Plays Aplenty at Montblanc’s One Day Broadway Spectacular

article 2232202 15ffa9cf000005dc 774 634x442 Plays Aplenty at Montblancs One Day Broadway SpectacularFor actors, 24 hour plays are like the last day of class – the illusion of working remains, but everybody knows it’s just a thinly veiled disguise for goofing off with your friends and wearing fake Mexican mustaches. And at Monday night’s event at the American Airlines Theater, the pranks were in full swing and the faux facial hair put to good use as a host of stars took to the stage to support the Urban Arts program. “This is the most fun you can have with your clothes on that benefits children and is sponsored by Mont Blanc,” joked the charity’s Executive Director Philip Courtney as he stood under the spotlight, eagerly watched by his A-List peers.

Mischief and mishaps undeniably characterized the event, but a wave of hush fell over the audience as student poets Janessa Terry and Canice Munroe performed their work at the show’s opening. Their words had audience members and celebrities alike enthralled, and highlighted the excellent forum provided by Urban Arts in enabling young creatives from underprivileged backgrounds to showcase their talent.

Indeed, there was much talent on display throughout the evening as six plays, written just a day earlier, had their first and last public airing. All the ubiquitous components of a 24 hour play were there – on-stage tumbles, corpsing and reams of questionable props. The clear favorite of the evening had to be Reservation for Rockwell: a play about Sam Rockwell, starring Sam Rockwell as Sam Rockwell. No points for innovation there.

But creativity came in a different form entirely, with Justin Long and Billy Crudup showing a lot of skin in tiny Hooters tank tops. Battling to see who could offer up the best Rockwell impression before the man himself arrived for dinner, their competition was comedy gold. Mr. Rockwell’s entrance inspired some serious slo-mo shapes being thrown onstage, and as High School Musical darling and 24 hour play participant Vanessa Hudgens so neatly surmised to The Observer on the red carpet, “Seeing Sam Rockwell and Justin Long doing a dance-off kind of blew my mind.”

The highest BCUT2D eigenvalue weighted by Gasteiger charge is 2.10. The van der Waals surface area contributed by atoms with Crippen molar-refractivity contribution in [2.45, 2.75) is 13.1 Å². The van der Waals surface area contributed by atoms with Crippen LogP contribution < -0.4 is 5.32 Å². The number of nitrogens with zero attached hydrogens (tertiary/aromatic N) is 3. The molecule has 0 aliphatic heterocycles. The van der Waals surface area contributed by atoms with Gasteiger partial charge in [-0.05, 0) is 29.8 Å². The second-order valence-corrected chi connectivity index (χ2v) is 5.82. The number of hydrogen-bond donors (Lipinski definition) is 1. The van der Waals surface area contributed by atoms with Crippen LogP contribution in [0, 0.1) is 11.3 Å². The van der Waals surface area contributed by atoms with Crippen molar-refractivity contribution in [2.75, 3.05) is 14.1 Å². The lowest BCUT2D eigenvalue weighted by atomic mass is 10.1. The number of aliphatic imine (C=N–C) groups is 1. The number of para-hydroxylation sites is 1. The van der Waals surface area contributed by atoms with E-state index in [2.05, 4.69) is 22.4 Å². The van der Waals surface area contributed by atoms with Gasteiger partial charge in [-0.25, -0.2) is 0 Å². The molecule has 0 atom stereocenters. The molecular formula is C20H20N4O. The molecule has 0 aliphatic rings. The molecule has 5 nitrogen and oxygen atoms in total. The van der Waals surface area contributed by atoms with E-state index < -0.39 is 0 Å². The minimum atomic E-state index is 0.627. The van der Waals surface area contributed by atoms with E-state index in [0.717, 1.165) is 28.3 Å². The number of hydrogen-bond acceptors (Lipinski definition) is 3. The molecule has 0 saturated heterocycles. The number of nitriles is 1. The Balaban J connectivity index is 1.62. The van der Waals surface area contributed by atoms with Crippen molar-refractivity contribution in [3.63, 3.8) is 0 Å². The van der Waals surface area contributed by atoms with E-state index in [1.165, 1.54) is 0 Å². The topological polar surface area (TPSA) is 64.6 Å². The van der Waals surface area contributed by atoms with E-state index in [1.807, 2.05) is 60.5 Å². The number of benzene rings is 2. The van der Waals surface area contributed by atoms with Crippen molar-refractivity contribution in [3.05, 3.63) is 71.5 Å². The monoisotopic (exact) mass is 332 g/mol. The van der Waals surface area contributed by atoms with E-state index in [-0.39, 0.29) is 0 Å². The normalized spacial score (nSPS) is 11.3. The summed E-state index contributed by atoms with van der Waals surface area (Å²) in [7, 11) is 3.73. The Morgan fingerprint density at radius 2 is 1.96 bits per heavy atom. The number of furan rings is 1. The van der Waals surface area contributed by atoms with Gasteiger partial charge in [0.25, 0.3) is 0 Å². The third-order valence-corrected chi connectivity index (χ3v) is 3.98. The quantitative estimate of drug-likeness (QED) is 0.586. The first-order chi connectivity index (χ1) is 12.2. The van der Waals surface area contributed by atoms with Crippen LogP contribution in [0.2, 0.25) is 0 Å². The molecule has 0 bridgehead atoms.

Also on the red carpet at BB King Blues Club was Broadway veteran and self-proclaimed “mama hen” Tracie Thoms who agreed, “We all know the best play was that dang Sam Rockwell piece. I mean, how do you write that overnight? The tiny Hooters tops…I mean, it was a package deal, they sealed it, they win, they get the 24 hour Oscar. It’s not even fair it was so good!” Thoms starred as lady loving ghetto princess Shaneetra in Impeach the Socialist, a somewhat strange play saved by the stage skills of both her and comedy queen Kristen Schaal. Other star performances included 30 Rock’s Jack McBrayer as a man who fell in love with a horse, Seth Green as a surprisingly convincing Mexican and American Pie’s Eddie Kaye Thomas as a zombie banker.

Jason Biggs, also of American Pie fame, starred alongside his childhood pal Kaye Thomas, but when it came to the zombie-off, there was only one real contender. “Eddie clearly made the better zombie,” he conceded, but Mr. Biggs certainly made an impact in the charm stakes, winning over The Observer with a refreshingly laid back attitude.

“I’ve always wanted to be on stage with Eddie, so it was really cool for me to act with my buddy on stage tonight,” he said, before revealing: “I’ve done two 24 hour plays before, and the way to do it is to go first. All night I was watching and enjoying everyone perform, but I was also fucking nervous!”

Stage fright had also plagued Precious star Gabourey Sidibe, who enthused, “I loved tonight, I had so much fun! But I always get really scared and I was like ‘I can’t do it this year.’ I always regret thinking that and want to punch myself in the face about it afterwards because I have so much fun doing it.”

Thankfully, there was no need for self-flagellation, apart from perhaps an enthusiastic pat on the back. As the afterparty – also attended by Macaulay Culkin, who shunned the spotlight in favor of a dark corner at Amber Heard’s table – continued late into the evening, the actors hit the dance floor to let off some steam. Ms. Heard had taken a somewhat epic tumble onstage during her performance, but recovered like a trooper, characterizing an evening whereby the calamities were a vital – and probably the best – part of the process.